Resiliency speaks to our ability to overcome the difficulties and tragedies we experience in life. In order to successfully bounce back from the difficulties, we face, we have to be armed with the right attitude.
Possessing a ‘Yes I Can’ attitude increases our likelihood of success when we face adversity and increases the likelihood of our responding to adversity in a healthy manner. Thus, mastering this attitude as a facet of resilience improves our overall resilience significantly.
The following outlines several key elements that aid in the development of a ‘Yes I Can’ attitude.
On one hand, optimism is the ability to see the positives in the midst of a negative situation. On the other hand, optimism is also about the ability not to dwell on negatives that do exist. It’s not about ignoring negatives altogether, but rather paying attention to negatives that may be pertinent to the situation, while simultaneously not remaining focused on those negatives for a prolonged period of time.
It’s about the balance between viewing a situation with realism and having a positive outlook (Barker, 2016). This healthy balance then helps individual employees to embrace the idea that the negatives are temporary and that steps can be taken to move towards a positive outcome. This leads to the empowerment that creates the ‘I Can Do’ attitude of resilience.
Another aspect of developing a ‘Yes I Can’ attitude is a belief in yourself and your abilities. According to research, individuals who possess a high level of belief in their own abilities are better able to manage stress and bounce back from trauma. When employees possess confidence in their own abilities they subsequently ascribe to the belief that they can overcome adversity as a result of the strengths and abilities they possess. Ultimately, when they believe they can do anything, chances are you will go on to accomplish that very thing (Cherry, 2020).
Goal setting contributes to the ‘Yes I Can’ attitude by breaking down larger challenges into smaller bits that can be managed and tackled. When a situation is analyzed, a problem is accurately identified, and goals are set to address the problem, the challenge can be more reasonably managed. Goal setting allows workers to see themselves making small progress towards to ultimate goal of conquering the challenge, which then fuels the belief in their ability to be able to achieve and conquer the larger task (Cherry, 2020).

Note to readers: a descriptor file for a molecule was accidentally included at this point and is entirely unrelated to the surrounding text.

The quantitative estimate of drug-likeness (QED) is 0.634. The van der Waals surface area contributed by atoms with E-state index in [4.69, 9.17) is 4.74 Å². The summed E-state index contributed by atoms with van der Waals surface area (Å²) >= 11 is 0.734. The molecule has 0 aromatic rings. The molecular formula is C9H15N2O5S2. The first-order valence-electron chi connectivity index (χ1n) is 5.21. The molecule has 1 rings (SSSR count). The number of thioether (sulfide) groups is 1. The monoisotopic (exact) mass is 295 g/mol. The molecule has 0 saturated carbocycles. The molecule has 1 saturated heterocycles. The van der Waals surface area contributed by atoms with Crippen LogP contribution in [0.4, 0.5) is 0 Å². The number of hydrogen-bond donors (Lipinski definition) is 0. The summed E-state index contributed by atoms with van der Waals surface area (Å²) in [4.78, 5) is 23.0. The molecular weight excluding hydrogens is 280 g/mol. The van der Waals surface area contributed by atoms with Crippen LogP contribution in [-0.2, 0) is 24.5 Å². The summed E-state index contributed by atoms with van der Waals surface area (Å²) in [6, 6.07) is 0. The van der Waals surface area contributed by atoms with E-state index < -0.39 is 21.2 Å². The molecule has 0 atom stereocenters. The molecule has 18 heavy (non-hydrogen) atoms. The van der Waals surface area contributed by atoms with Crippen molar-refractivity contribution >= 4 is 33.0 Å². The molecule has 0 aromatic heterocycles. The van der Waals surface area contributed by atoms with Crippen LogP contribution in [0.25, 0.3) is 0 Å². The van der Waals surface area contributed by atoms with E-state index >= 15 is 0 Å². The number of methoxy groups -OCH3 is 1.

Awareness is another crucial element of fostering the ‘Yes I Can’ attitude of resiliency. Awareness helps workers to gain deeper understanding of their behaviors, actions, thoughts, feelings, and motivations. When we better grasp what drives our thoughts, feelings, and actions we then develop more control over our thoughts, feelings, and actions.
What your workforce has better control over they can then better direct towards helping conquer adversity and move towards greater resilience. For when workers become more aware of the personal adjustments needed to and have the power to make in order to improve our situation for the better, we inevitably enhance our ‘Yes I Can’ attitude because we understand exactly what is within our control and how to use it to our advantage (Waters, 2013).
Ultimately, the development of a ‘Yes I Can’ attitude will result in enhanced resiliency. As your staff strives to be more optimistic, more confident, and to set SMART goals (Specific, measurable, achievable, realistic, and timely) they will improve their personal belief that ‘We Can’ when faced with adversity. It is this attitude that will give them the strength needed to continue pressing forward when the going gets tough, and this attitude that will ultimately help them overcome adversity.
Barker, E. (2016, April 26). 10 ways to boost your emotional resilience, backed by research. Time. https://time.com/4306492/boost-emotional-resilience/
Cherry, K. (2020, January). Use these 10 tips to improve your resilience. Verywell Mind. https://www.verywellmind.com/ways-to-become-more-resilient-2795063
Waters, B. (2013, May 21). 10 traits of emotionally resilient people. Psychology Today. https://www.psychologytoday.com/us/blog/design-your-path/201305/10-traits-emotionally-resilient-people